The Cyber-Spy.Com Usenet Archive Feeds Directly
From The Open And Publicly Available Newsgroup
This Group And Thousands Of Others Are Available
On Most IS NNTP News Servers On Port 119.
Cyber-Spy.Com Is NOT Responsible For Any Topic,
Opinions Or Content Posted To This Or Any Other
Newsgroup. This Web Archive Of The Newsgroup And
Posts Are For Informational Purposes Only.
From: email@example.com (Tom Bruhns)
Subject: Re: How to estimate the accuracy of ADC IC?
Date: 10 Dec 2002 10:08:01 -0800
NNTP-Posting-Date: 10 Dec 2002 18:08:01 GMT
Accuracy does not equal precision, and neither equals resolution.
Resolution is determined simply by the number of bits in the output.
Precision is a measure of repeatablity. Accuracy is a measure of how
well the output represents the true input value. So, for example, to
say that an ADC is linear to within +/- 1 LSB and that its RMS noise
is 1/2 LSB tells you something about the precision. But if you
thought that 1000 counts represented 1.000V, and it actually
represented 1.250V, then it would not be very accurate. It's common
to make ADCs accurate by adjusting something (such as the reference
and the offset).
How do you design and manufacture an ADC that meets certain
performance standards? (In part) by understanding how the design
works and what the important parameters for each component are, and by
insuring that the components all provide the performance they must for
the design to work, and by testing the design over a wide range of
operating conditions, and by understanding what the critical "corner
case" operating conditions are, and by refining the design based on
the testing you do, and by testing at "an appropriate level" the ADCs
you manufacture. The appropriate level may involve testing certain
parameters in every part you make, and it may also involve sampling
the production to test a broader range of parameters, perhaps over a
wider range of operating parameters. (Operating parameters could
include power supply and reference voltages, clock speeds,
temperature, humidity, ... perhaps even external magnetic and electric
fields.) In parallel with all that, it's useful to monitor the
processes used to manufacture the part so that you can insure it's
being built the way you intended when you designed it. That is,
integral to the design of the part is the design of the process to
make the part (or at least understanding the process which will be
used to produce the part). The same sort of thing applies to
practically anything you want to mass produce.
As for how you achieve a higher level of precision in your particular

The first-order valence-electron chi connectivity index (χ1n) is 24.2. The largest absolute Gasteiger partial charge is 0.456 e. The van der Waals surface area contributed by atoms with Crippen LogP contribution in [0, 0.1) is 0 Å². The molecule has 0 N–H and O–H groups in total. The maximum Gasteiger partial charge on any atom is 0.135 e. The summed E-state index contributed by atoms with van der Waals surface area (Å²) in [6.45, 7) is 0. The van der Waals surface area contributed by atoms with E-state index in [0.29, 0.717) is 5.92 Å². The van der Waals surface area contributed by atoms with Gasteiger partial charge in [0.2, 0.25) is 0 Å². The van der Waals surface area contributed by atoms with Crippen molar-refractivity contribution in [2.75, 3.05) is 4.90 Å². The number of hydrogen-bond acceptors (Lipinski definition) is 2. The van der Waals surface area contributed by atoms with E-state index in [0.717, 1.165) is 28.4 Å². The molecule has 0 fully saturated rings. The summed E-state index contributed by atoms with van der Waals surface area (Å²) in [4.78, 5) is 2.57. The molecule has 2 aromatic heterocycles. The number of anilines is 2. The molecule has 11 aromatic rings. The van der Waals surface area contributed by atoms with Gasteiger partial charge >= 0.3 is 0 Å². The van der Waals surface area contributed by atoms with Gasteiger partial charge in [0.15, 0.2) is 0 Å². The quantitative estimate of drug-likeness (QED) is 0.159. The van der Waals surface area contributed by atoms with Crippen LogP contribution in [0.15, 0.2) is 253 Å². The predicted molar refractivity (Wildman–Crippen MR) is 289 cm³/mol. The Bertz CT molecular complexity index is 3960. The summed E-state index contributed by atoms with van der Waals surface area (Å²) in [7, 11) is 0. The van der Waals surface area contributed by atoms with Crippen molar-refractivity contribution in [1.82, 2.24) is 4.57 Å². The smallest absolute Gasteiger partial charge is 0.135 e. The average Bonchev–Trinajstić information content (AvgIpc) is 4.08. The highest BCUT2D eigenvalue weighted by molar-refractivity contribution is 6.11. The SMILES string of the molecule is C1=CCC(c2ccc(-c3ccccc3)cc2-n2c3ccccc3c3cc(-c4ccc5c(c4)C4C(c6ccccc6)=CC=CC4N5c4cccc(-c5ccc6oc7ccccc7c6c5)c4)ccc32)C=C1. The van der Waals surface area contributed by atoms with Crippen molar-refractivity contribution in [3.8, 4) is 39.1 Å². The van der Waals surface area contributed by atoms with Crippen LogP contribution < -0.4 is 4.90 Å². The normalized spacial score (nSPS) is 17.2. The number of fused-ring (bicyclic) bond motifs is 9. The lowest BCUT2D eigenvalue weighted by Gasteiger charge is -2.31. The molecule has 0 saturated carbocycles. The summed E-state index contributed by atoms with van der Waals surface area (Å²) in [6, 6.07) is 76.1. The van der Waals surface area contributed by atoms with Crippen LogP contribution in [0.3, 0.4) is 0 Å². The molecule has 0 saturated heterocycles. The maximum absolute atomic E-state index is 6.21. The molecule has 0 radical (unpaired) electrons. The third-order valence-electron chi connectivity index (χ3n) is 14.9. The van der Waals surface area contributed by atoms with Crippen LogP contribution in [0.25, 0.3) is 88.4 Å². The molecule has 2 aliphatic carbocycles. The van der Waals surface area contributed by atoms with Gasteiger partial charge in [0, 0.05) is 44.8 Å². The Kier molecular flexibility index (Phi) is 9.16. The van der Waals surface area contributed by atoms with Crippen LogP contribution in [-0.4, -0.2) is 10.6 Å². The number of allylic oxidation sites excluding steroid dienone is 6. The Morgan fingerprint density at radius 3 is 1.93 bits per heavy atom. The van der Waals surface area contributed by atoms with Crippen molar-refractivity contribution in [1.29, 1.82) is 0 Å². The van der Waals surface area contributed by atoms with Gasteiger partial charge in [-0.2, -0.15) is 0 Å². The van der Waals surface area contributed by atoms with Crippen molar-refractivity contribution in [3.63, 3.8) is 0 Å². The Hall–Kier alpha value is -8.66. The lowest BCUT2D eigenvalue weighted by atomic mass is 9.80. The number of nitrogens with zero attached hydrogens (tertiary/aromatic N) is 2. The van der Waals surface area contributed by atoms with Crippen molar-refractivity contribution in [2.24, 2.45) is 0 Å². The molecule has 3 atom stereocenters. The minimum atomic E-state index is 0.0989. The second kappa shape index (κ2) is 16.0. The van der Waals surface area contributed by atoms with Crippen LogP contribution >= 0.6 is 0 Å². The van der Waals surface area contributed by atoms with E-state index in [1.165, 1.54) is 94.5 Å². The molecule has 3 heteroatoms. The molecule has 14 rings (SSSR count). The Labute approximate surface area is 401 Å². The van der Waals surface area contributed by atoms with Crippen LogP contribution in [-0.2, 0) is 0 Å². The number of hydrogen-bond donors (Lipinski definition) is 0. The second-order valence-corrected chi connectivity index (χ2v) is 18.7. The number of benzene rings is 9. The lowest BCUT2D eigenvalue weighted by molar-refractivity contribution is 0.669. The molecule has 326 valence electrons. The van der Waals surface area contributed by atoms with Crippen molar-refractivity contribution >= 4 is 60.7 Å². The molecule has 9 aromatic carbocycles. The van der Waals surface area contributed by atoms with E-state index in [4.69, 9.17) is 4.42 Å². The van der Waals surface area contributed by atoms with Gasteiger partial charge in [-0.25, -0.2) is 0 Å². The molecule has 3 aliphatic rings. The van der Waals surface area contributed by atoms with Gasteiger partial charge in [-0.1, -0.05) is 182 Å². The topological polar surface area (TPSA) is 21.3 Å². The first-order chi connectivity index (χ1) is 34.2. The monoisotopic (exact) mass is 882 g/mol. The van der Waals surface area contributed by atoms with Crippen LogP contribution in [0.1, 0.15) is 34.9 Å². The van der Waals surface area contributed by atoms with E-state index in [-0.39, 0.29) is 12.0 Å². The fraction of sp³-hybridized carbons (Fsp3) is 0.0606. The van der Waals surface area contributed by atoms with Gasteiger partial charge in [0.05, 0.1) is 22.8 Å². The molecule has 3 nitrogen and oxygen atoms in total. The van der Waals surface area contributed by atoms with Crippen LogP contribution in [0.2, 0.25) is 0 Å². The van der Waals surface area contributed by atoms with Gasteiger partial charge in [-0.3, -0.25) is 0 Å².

design, I think you need to do some hard work to understand _why_
you're not getting the performance you want. Then you'll have a clue
about what to do about it. I'd _expect_ a dual-slope converter to be
much more stable than what you describe. Is the reference stable?
Is the capacitor voltage at the end of the charging cycle as constant
as you'd expect it to be? What kind of capacitor are you using, and
what did you learn about that type of capacitor when you researched
it? (You _did_ research what the important parameters of the
capacitor are, didn't you? And you _do_ know how well yours matches
those requirements, don't you?) And the capacitor is only one of the
components in the circuit.
"Reala" <-> wrote in message news:...
> I have a task to evalute the accuracy of ADC IC.
> This a simple dual slope 10bits resolution Analog to Digital convertor
> (about 50 FETs in the ADC).
> I find that the performance of this IC is not very good, because the
> output value
> is varied if i used different reference resister and capacitor.
> Even though i use a fix resistor and capacitor, the delta (max - min) of
> 1000 readings
> is about 6 (at the output value ~= 650) in same testing condition.
> However, I need to find out the accuracy of this IC.
> What is the definition of "accuracy for ADC IC?
> resolution = accuracy?
> It is interesting that the delta increase as the output value increase.
> eg. delta = 2 for output = 100 ....so the error = 2/100 *100% = 2%?
> eg. delta = 6 for output = 650 ....so the error = 6/650 *100% = 1%?
> so..what is the precentage error?
> I check the datasheet of other ADC...it say the accurancy is +/- 1 bit..
> How can I acheive this? I think that the overall accurancy will be
> decrase by other
> components...For example, if i want to develop a multimeter by ADC
> IC...how can
> I estimate the accurancy of the multimeter?
> In the IC design level, what is the consideration to acheive a specific
> In the fabricated level, how to ensure the performance between each chip
> is gurantee?
> Thank you.
Go Back To The Cyber-Spy.Com
Usenet Web Archive Index Of
The sci.electronics.design Newsgroup